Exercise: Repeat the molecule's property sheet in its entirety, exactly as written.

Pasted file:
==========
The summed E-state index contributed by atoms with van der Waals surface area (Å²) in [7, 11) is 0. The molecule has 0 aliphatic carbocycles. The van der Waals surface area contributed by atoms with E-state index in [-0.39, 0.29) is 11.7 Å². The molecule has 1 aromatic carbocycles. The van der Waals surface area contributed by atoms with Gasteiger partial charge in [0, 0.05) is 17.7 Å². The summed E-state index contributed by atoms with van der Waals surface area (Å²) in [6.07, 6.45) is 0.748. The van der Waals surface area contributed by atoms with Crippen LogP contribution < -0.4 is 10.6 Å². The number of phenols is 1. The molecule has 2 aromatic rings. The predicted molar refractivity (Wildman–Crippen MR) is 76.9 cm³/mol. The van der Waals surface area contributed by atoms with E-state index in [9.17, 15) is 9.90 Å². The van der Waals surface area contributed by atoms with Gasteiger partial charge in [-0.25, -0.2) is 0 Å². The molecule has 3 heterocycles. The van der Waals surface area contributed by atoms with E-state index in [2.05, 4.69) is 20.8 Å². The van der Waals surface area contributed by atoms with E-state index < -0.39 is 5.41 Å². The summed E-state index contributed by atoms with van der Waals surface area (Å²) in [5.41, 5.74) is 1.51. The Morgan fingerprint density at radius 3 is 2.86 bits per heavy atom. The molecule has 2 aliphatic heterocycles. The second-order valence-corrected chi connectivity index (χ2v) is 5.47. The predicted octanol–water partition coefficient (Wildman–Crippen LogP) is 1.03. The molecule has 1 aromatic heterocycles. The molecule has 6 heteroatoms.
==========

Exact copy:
The summed E-state index contributed by atoms with van der Waals surface area (Å²) in [7, 11) is 0. The molecule has 0 aliphatic carbocycles. The van der Waals surface area contributed by atoms with E-state index in [-0.39, 0.29) is 11.7 Å². The molecule has 1 aromatic carbocycles. The van der Waals surface area contributed by atoms with Gasteiger partial charge in [0, 0.05) is 17.7 Å². The summed E-state index contributed by atoms with van der Waals surface area (Å²) in [6.07, 6.45) is 0.748. The van der Waals surface area contributed by atoms with Crippen LogP contribution < -0.4 is 10.6 Å². The number of phenols is 1. The molecule has 2 aromatic rings. The predicted molar refractivity (Wildman–Crippen MR) is 76.9 cm³/mol. The van der Waals surface area contributed by atoms with E-state index in [9.17, 15) is 9.90 Å². The van der Waals surface area contributed by atoms with Gasteiger partial charge in [-0.25, -0.2) is 0 Å². The molecule has 3 heterocycles. The van der Waals surface area contributed by atoms with E-state index in [2.05, 4.69) is 20.8 Å². The van der Waals surface area contributed by atoms with E-state index < -0.39 is 5.41 Å². The summed E-state index contributed by atoms with van der Waals surface area (Å²) in [5.41, 5.74) is 1.51. The Morgan fingerprint density at radius 3 is 2.86 bits per heavy atom. The molecule has 2 aliphatic heterocycles. The second-order valence-corrected chi connectivity index (χ2v) is 5.47. The predicted octanol–water partition coefficient (Wildman–Crippen LogP) is 1.03. The molecule has 1 aromatic heterocycles. The molecule has 6 heteroatoms.